Upon almost reaching the end of the covered stairways, there is a small landing where one is greeted by a small red Shinto shrine dedicated to a local deity.
Like many graves, the main stone here has the geometric shapes marking Buddhist symbolism but the surrounding structures are clearly Shinto toriis. This natural blending of features of both traditions was exceedingly common in premodern Japan.
This ema reads, in the center, "May I find someone I really like and keep a good relationship for a long time." To the right is also written," May I find a man."
This is the newly constructed main hall. It was destroyed in the Great Hanshin Earthquake in 1995, and rebuilt in reinforced concrete.
Unfortunately I do not have a photo of the plaque describing the reasons for placing this rope circle here!
This small shrine is located in the middle of a relatively new (1970's and 80's) suburban neighborhood in Nabari City.
These two emas are both for successful entrance into university. The first asks to pass his or her entrance exams (name not visible), whereas the second wishes specifically to be able to enter the Osaka College of Education, and was written by an 18 year-old woman.
Another photo of the tree that survived WWII.
An example of the reverence for nature, particularly in its more awesome guises, is the placement of coins (mostly the equivalent of pennies) on top of this stump, which likely was a tree over four hundred years old.
Along the side of the steps up the side of the mountain, one sees this Jizo figure. The Jizo is a spirit that cares for the souls of children who have died and the Jizo statues are very common throughout Japan, especially in temple compounds. The offerings left with this Jizo are interesting and mildly humorous, since the offerings include a container of "One Cup Ozeki," a brand of sake that can be purchased from vending machines. Also interesting are the branches in the vases, which appear to be branches of sakaki, a plant usually associated with Shinto, although there frequently are "cross-overs" between Buddhist and Shinto practices in Japan. (Sake, likewise, is usually associated with the Shinto offerings of sake, salt, and rice, associated with purification, as seen in images from the Hachiman Shrine in Morioka.) Some excellent information in these areas may be found in the Colorado College collection dealing with Japanese religion, materials contributed by Professor David Gardiner.
The bride and groom join a small group, presumably their parents and immediate families. The Shinto wedding ceremony is typically attended only by a small group of immediate family or very close relatives and friends. After the ceremony there will be a reception banquet which may include a very large number of friends, co-workers, etc. -- It is interesting to note that, with one exception, all of the women in the group are attired in traditional kimono, while all of the men (except for the groom, of course) are wearing western style clothing.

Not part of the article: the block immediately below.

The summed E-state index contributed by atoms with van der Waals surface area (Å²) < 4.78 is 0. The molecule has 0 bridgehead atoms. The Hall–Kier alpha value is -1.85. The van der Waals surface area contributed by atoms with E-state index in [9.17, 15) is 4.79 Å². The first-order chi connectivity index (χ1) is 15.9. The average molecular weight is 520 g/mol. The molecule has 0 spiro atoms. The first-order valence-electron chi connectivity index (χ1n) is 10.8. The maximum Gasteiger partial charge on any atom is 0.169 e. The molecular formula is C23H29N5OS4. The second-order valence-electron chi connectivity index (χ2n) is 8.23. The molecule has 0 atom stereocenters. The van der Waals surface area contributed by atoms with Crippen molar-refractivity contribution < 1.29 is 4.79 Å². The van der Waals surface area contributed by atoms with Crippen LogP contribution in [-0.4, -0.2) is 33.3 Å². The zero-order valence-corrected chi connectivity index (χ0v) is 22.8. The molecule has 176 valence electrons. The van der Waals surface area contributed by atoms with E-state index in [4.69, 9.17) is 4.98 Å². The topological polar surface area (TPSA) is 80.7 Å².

A line of bright red torii gates mark the path to a shrine.
A building at a shrine in Nagasaki. Note the traditional rice-rope decoration hanging above the doorway.
Keeping with tradition, this shrine building has a roof made of hay or thatch.
Ise Jingu, the ancestral shrine of the imperial family, is located in an evergreen grove in Mie Prefecture on Japan's east coast. Comprising both an Inner Shrine and an Outer Shrine, Ise Jingu has become a popular site for pilgrimages. dating from the third and late fifth centuries, torn down and rebuilt every twenty years, it remains an important symbol of celebration and ritual. As seen on the following page, a sea of pebbles and stones surrounds the small building occupying the adjacent empty lot in which the previous structure of the shrine was located.
Photo of a Shinto street festival in Nagasaki.
This angle shows the stone basin where the worshippers cleanse themselves, as well as the small administrative structure adjacent to the main hall.
This ema reads, " School: I pray that I may easily get into school." From a young age, Japanese children take what are often very competitive tests to enter both public and private schools. In the month of May, petitioners will post such ema around exam time, whether they seek to enter a junior high, high school or college.
This shrine shop has posted above the left-hand side of the counter a chart indicating unlucky years (yakudoshi) when one might most feel the need for an amulet (o-mamori) or two.
Inside we see a small mirror, which is often present in a shrine as an embodiment (shintai) of the kami. There are also small containers visible that may be filled with water, rice or even sake as offerings.
This young woman sits in the shade on a ledge beside the main hall. She holds her cell phone and either reads or sends an email message.
At this stone basin worshippers will rinse both hand and mouth as a symbolic act of purification before proceeding into the shrine center.